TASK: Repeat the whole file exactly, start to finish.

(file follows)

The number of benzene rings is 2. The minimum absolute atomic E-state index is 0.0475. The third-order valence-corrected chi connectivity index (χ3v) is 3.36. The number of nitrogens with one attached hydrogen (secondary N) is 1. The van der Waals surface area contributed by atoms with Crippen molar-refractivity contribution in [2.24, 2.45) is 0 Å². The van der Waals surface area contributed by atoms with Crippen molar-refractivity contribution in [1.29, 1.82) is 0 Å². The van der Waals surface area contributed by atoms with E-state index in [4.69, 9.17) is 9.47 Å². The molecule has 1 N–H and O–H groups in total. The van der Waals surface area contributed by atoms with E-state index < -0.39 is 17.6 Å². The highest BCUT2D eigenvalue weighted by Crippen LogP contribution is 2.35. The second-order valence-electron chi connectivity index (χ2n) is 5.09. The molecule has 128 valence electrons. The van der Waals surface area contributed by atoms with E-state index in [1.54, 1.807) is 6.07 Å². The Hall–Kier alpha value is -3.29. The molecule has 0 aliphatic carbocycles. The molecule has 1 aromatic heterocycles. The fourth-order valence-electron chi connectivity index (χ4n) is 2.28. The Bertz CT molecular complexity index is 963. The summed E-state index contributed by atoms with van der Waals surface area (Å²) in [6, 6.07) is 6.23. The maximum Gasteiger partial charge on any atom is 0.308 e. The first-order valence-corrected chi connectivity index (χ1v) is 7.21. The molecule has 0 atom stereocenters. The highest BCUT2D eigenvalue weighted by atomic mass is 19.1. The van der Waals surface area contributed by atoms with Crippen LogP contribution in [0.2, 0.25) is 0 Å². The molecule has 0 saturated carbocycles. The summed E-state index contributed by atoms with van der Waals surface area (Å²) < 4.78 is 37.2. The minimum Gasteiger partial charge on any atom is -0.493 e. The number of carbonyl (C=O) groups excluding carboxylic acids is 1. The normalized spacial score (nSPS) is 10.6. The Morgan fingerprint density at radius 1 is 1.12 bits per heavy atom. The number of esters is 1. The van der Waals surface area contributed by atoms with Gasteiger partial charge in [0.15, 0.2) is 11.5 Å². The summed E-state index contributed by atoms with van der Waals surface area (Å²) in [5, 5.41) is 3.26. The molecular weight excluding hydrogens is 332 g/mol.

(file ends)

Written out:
The number of benzene rings is 2. The minimum absolute atomic E-state index is 0.0475. The third-order valence-corrected chi connectivity index (χ3v) is 3.36. The number of nitrogens with one attached hydrogen (secondary N) is 1. The van der Waals surface area contributed by atoms with Crippen molar-refractivity contribution in [2.24, 2.45) is 0 Å². The van der Waals surface area contributed by atoms with Crippen molar-refractivity contribution in [1.29, 1.82) is 0 Å². The van der Waals surface area contributed by atoms with E-state index in [4.69, 9.17) is 9.47 Å². The molecule has 1 N–H and O–H groups in total. The van der Waals surface area contributed by atoms with E-state index < -0.39 is 17.6 Å². The highest BCUT2D eigenvalue weighted by Crippen LogP contribution is 2.35. The second-order valence-electron chi connectivity index (χ2n) is 5.09. The molecule has 128 valence electrons. The van der Waals surface area contributed by atoms with E-state index in [1.54, 1.807) is 6.07 Å². The Hall–Kier alpha value is -3.29. The molecule has 0 aliphatic carbocycles. The molecule has 1 aromatic heterocycles. The fourth-order valence-electron chi connectivity index (χ4n) is 2.28. The Bertz CT molecular complexity index is 963. The summed E-state index contributed by atoms with van der Waals surface area (Å²) in [6, 6.07) is 6.23. The maximum Gasteiger partial charge on any atom is 0.308 e. The first-order valence-corrected chi connectivity index (χ1v) is 7.21. The molecule has 0 atom stereocenters. The highest BCUT2D eigenvalue weighted by atomic mass is 19.1. The van der Waals surface area contributed by atoms with Crippen LogP contribution in [0.2, 0.25) is 0 Å². The molecule has 0 saturated carbocycles. The summed E-state index contributed by atoms with van der Waals surface area (Å²) < 4.78 is 37.2. The minimum Gasteiger partial charge on any atom is -0.493 e. The number of carbonyl (C=O) groups excluding carboxylic acids is 1. The normalized spacial score (nSPS) is 10.6. The Morgan fingerprint density at radius 1 is 1.12 bits per heavy atom. The number of esters is 1. The van der Waals surface area contributed by atoms with Gasteiger partial charge in [0.15, 0.2) is 11.5 Å². The summed E-state index contributed by atoms with van der Waals surface area (Å²) in [5, 5.41) is 3.26. The molecular weight excluding hydrogens is 332 g/mol.